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Project data
Authors Oberloier
S.
Whisman
N. G.
Joshua M. Pearce
Status Designed
Modelled
Prototyped
Verified
Verified by FAST
MOST
Links https://doi.org/10.1089/3dp.2022.0012
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Device data
Design files https://osf.io/muevs/
Hardware license CERN-OHL-S
Certifications Start OSHWA certification
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Tctscover.png Create-Joshua-Pearce.png Pearce Publications
FAST
MOST
QAS
Energy Conservation Energy Policy Industrial SymbiosisLife Cycle Analysis Materials Science Open SourceMedical Photovoltaic Systems Solar CellsSustainable Development Sustainability Education

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As additive manufacturing rapidly expands the number of materials including waste plastics and composites, there is an urgent need to reduce the experimental time needed to identify optimized printing parameters for novel materials. Computational intelligence (CI) in general and particle swarm optimization (PSO) algorithms in particular have been shown to accelerate finding optimal printing parameters. Unfortunately, the implementation of CI has been prohibitively complex for noncomputer scientists. To overcome these limitations, this article develops, tests, and validates PSO Experimenter, an easy-to-use open-source platform based around the PSO algorithm and applies it to optimizing recycled materials. Specifically, PSO Experimenter is used to find optimal printing parameters for a relatively unexplored potential distributed recycling and additive manufacturing (DRAM) material that is widely available: low-density polyethylene (LDPE). LDPE has been used to make filament, but in this study for the first time it was used in the open source fused particle fabrication/fused granular fabrication system. PSO Experimenter successfully identified functional printing parameters for this challenging-to-print waste plastic. The results indicate that PSO Experimenter can provide 97% reduction in research time for 3D printing parameter optimization. It is concluded that the PSO Experimenter is a user-friendly and effective free software for finding ideal parameters for the burgeoning challenge of DRAM as well as a wide range of other fields and processes.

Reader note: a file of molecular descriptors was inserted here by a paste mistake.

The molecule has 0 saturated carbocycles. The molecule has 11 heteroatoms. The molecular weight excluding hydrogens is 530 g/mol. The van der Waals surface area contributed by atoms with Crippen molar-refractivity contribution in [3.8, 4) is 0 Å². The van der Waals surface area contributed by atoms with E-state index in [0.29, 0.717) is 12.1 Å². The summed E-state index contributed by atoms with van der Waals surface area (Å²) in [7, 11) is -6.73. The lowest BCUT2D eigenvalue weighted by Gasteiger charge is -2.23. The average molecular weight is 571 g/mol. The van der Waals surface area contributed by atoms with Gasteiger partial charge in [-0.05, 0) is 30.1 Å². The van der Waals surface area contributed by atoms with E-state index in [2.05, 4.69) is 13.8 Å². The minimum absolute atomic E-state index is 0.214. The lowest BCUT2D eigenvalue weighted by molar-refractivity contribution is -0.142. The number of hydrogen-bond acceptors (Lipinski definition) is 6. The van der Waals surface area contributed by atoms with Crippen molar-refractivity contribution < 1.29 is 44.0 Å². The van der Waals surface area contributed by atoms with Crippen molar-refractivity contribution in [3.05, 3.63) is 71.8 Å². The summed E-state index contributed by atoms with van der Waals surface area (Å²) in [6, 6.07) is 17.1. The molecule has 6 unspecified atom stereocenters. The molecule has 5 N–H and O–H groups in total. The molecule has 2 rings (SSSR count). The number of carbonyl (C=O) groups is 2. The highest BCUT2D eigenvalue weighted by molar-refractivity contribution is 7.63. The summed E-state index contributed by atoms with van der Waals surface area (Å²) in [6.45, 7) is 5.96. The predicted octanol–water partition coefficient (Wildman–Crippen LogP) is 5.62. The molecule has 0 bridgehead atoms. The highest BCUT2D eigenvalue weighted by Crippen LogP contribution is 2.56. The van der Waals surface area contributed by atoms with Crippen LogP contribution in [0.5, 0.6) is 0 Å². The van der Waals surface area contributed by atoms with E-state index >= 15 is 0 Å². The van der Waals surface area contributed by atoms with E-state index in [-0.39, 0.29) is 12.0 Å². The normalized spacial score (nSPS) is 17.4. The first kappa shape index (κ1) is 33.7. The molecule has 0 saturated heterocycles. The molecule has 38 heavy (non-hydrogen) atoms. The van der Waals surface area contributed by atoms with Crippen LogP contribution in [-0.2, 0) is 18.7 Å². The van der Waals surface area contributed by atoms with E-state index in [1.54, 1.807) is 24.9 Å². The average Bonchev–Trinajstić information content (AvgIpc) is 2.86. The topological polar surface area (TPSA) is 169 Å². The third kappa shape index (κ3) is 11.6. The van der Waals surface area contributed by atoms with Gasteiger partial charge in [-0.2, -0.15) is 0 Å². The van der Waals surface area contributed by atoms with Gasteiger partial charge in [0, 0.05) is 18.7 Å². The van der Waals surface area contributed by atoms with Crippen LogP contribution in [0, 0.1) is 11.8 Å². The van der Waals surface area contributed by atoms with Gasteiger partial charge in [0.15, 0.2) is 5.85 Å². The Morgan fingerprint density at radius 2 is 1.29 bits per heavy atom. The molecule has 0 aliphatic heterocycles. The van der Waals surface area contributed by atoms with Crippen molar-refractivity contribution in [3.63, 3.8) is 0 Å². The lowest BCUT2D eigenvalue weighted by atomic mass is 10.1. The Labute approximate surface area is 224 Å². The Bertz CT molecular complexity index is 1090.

Source

See also[edit source]

RepRapable Recyclebot and the Wild West of Recycling[edit source]


Recycling Technology[edit source]

Distributed Recycling LCA[edit source]

Literature Reviews[edit source]

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Externals[edit source]


  • Cruz, F., Lanza, S., Boudaoud, H., Hoppe, S., & Camargo, M. Polymer Recycling and Additive Manufacturing in an Open Source context: Optimization of processes and methods. [2]
  • Investigating Material Degradation through the Recycling of PLA in Additively Manufactured Parts
  • Mohammed, M.I., Das, A., Gomez-Kervin, E., Wilson, D. and Gibson, I., EcoPrinting: Investigating the use of 100% recycled Acrylonitrile Butadiene Styrene (ABS) for Additive Manufacturing.
  • Kariz, M., Sernek, M., Obućina, M. and Kuzman, M.K., 2017. Effect of wood content in FDM filament on properties of 3D printed parts. Materials Today Communications. [3]
  • Kaynak, B., Spoerk, M., Shirole, A., Ziegler, W. and Sapkota, J., 2018. Polypropylene/Cellulose Composites for Material Extrusion Additive Manufacturing. Macromolecular Materials and Engineering, p.1800037. [4]
  • O. Martikka et al., "Mechanical Properties of 3D-Printed Wood-Plastic Composites", Key Engineering Materials, Vol. 777, pp. 499-507, 2018 [5]
  • Yang, T.C., 2018. Effect of Extrusion Temperature on the Physico-Mechanical Properties of Unidirectional Wood Fiber-Reinforced Polylactic Acid Composite (WFRPC) Components Using Fused Deposition Modeling. Polymers, 10(9), p.976. [6]
  • Romani, A., Rognoli, V., & Levi, M. (2021). Design, Materials, and Extrusion-Based Additive Manufacturing in Circular Economy Contexts: From Waste to New Products. Sustainability, 13(13), 7269. https://www.mdpi.com/2071-1050/13/13/7269/pdf